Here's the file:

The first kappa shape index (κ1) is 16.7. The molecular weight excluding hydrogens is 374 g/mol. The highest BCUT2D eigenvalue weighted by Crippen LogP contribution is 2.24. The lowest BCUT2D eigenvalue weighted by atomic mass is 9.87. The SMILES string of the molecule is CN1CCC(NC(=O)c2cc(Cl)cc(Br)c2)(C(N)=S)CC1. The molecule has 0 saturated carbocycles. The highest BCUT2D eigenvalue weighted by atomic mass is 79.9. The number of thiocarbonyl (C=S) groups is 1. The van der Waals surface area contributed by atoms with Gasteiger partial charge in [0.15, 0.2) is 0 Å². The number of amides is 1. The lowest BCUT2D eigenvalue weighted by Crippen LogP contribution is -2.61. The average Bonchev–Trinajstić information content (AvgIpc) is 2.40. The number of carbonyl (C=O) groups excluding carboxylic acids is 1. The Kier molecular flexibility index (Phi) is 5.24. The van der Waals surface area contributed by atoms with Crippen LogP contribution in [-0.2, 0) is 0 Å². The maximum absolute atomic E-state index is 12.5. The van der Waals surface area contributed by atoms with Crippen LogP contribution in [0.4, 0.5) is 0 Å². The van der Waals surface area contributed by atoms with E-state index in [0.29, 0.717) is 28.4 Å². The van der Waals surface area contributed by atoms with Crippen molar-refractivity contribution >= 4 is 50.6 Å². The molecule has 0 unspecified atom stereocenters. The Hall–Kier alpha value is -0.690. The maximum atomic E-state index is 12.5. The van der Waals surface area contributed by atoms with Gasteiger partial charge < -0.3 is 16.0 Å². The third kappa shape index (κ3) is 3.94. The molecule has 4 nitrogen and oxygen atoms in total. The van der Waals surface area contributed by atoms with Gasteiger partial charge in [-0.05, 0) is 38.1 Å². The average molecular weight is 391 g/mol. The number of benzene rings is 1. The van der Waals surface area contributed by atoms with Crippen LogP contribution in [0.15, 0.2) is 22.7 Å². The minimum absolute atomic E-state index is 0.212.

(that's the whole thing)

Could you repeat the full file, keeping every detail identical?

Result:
The first kappa shape index (κ1) is 16.7. The molecular weight excluding hydrogens is 374 g/mol. The highest BCUT2D eigenvalue weighted by Crippen LogP contribution is 2.24. The lowest BCUT2D eigenvalue weighted by atomic mass is 9.87. The SMILES string of the molecule is CN1CCC(NC(=O)c2cc(Cl)cc(Br)c2)(C(N)=S)CC1. The molecule has 0 saturated carbocycles. The highest BCUT2D eigenvalue weighted by atomic mass is 79.9. The number of thiocarbonyl (C=S) groups is 1. The van der Waals surface area contributed by atoms with Gasteiger partial charge in [0.15, 0.2) is 0 Å². The number of amides is 1. The lowest BCUT2D eigenvalue weighted by Crippen LogP contribution is -2.61. The average Bonchev–Trinajstić information content (AvgIpc) is 2.40. The number of carbonyl (C=O) groups excluding carboxylic acids is 1. The Kier molecular flexibility index (Phi) is 5.24. The van der Waals surface area contributed by atoms with Crippen LogP contribution in [-0.2, 0) is 0 Å². The maximum absolute atomic E-state index is 12.5. The van der Waals surface area contributed by atoms with Crippen LogP contribution in [0.4, 0.5) is 0 Å². The van der Waals surface area contributed by atoms with E-state index in [0.29, 0.717) is 28.4 Å². The van der Waals surface area contributed by atoms with Crippen molar-refractivity contribution >= 4 is 50.6 Å². The molecule has 0 unspecified atom stereocenters. The Hall–Kier alpha value is -0.690. The maximum atomic E-state index is 12.5. The van der Waals surface area contributed by atoms with Gasteiger partial charge < -0.3 is 16.0 Å². The third kappa shape index (κ3) is 3.94. The molecule has 4 nitrogen and oxygen atoms in total. The van der Waals surface area contributed by atoms with Gasteiger partial charge in [-0.05, 0) is 38.1 Å². The average molecular weight is 391 g/mol. The number of benzene rings is 1. The van der Waals surface area contributed by atoms with Crippen LogP contribution in [0.15, 0.2) is 22.7 Å². The minimum absolute atomic E-state index is 0.212.